What we can learn from the evolution of sexual harassment law to address the power structures that benefit white men

We know that sexual harassment law has advanced workers' rights, especially for women. But what has it done — and not done — to move the needle for women? How is it enabling those writing the rules to keep themselves in power to cling onto the status quo?

Let's look to Yale Law School's Reva B. Siegel's short history of sexual harassment from her 2003 book Directions in Sexual Harassment Law to get a sense of what work was like before the Supreme Court interpreted Title VII of the Civil Rights Act of 1964 to include sexual harassment as discrimination based on sex in the late 1980s. With each step, we'll look at how the history gives us insights for the need for general workplace anti-abuse legislation, the Dignity At Work Act. Workplace abuse has a discriminatory impact on women, non-white workers, and low-wage workers.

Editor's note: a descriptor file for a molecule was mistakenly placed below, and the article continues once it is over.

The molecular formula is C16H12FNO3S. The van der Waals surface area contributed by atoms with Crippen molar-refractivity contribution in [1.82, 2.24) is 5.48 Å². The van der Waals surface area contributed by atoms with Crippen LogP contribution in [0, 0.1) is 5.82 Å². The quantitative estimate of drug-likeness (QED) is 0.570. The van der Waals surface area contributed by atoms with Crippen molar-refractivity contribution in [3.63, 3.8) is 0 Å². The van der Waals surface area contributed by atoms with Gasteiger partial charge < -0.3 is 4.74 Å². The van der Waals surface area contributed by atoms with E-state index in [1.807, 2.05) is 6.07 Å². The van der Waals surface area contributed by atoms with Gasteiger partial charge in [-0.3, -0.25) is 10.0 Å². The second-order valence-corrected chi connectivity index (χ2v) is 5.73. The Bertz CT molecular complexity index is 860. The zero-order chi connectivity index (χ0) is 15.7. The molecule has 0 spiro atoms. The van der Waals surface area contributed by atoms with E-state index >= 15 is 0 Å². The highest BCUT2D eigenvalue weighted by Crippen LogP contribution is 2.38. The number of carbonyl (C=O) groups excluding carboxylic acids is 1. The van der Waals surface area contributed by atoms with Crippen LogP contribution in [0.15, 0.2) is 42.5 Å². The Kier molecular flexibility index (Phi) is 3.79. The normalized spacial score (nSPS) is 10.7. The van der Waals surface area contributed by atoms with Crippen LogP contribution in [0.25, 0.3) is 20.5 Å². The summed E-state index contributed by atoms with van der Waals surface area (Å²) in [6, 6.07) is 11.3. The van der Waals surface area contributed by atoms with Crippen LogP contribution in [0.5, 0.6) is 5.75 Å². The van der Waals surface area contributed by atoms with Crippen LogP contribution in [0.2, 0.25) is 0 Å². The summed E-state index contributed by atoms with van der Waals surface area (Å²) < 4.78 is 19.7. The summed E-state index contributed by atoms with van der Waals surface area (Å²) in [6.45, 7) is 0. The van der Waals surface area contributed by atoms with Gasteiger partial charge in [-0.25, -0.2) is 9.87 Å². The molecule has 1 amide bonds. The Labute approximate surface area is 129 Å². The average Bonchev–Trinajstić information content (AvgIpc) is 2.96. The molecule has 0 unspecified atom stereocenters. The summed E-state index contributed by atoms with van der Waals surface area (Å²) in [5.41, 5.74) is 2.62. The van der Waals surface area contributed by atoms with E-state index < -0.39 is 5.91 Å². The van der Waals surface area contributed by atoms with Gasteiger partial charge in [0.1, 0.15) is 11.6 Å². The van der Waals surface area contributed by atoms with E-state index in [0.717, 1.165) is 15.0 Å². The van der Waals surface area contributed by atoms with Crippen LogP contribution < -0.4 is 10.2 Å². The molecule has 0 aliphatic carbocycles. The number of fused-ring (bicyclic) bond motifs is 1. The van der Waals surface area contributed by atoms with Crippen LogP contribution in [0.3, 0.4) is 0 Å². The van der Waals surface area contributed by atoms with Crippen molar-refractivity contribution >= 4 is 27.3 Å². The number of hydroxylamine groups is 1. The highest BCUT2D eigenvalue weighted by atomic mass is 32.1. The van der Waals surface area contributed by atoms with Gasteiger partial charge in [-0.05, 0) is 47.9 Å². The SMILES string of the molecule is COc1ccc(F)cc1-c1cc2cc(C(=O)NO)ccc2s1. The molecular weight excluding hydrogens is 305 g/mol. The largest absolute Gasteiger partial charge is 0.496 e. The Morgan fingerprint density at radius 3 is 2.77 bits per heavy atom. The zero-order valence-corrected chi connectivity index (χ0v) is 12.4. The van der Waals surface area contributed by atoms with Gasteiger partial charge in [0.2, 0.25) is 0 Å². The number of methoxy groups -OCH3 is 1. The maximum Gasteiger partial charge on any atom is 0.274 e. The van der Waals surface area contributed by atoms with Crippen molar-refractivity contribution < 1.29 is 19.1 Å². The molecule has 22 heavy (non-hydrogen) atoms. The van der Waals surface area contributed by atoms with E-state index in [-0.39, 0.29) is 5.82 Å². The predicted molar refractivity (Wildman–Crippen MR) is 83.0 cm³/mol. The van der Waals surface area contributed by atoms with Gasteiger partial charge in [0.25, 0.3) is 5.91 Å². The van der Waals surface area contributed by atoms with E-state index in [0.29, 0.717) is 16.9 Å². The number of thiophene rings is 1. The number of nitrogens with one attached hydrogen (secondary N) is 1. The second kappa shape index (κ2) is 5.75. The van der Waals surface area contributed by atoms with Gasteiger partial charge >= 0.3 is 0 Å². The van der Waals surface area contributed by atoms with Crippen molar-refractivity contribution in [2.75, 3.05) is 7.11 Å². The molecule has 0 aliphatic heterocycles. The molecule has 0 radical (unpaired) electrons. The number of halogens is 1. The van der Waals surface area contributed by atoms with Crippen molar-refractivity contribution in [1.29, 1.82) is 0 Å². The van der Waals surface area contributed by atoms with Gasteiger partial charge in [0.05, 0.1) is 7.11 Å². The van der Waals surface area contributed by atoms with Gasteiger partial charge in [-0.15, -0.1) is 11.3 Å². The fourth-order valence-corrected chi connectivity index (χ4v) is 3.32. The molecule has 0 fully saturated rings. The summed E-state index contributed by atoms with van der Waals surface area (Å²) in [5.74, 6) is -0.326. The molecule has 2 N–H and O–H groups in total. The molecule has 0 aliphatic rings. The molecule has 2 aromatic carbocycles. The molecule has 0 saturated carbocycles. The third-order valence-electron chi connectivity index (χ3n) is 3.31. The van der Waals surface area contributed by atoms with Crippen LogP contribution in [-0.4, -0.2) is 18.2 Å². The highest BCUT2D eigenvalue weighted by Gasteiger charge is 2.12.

The History of Sexual Harassment 

The Supreme Court's interpretation of sexual harassment as...

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Today we're going to learn about:

  • Polyvagal states and workplace trauma recovery
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How one organization changed its culture to reduce workplace bullying and increase trust, fairness, and respect

If you think workplace bullying is a bigger issue than managers often suspect, you’re right. Research supports that workplace bullying simply often goes unreported but it’s still happening. In their Employee Rights and Employee Policy Journal article, Researchers Loraleigh Keashly and Joel H. Neuman said a study of the VA healthcare system, the VA Project, showed a gap between those who experienced workplace bullying and those who reported it their experience to a supervisor. “Of the people identified as being exposed to bullying behavior (36 percent of the total sample), 53 reported their experience to a supervisor. An even smaller proportion (15 percent) filed a formal grievance.”

Possible reasons for not reporting bulling behavior at work:

  • Lack of awareness of what one is experiencing
  • Feeling each bullying incident is minor in isolation
  • Fear of being deemed “overly sensitive” or unable to adapt to the work culture
  • ...
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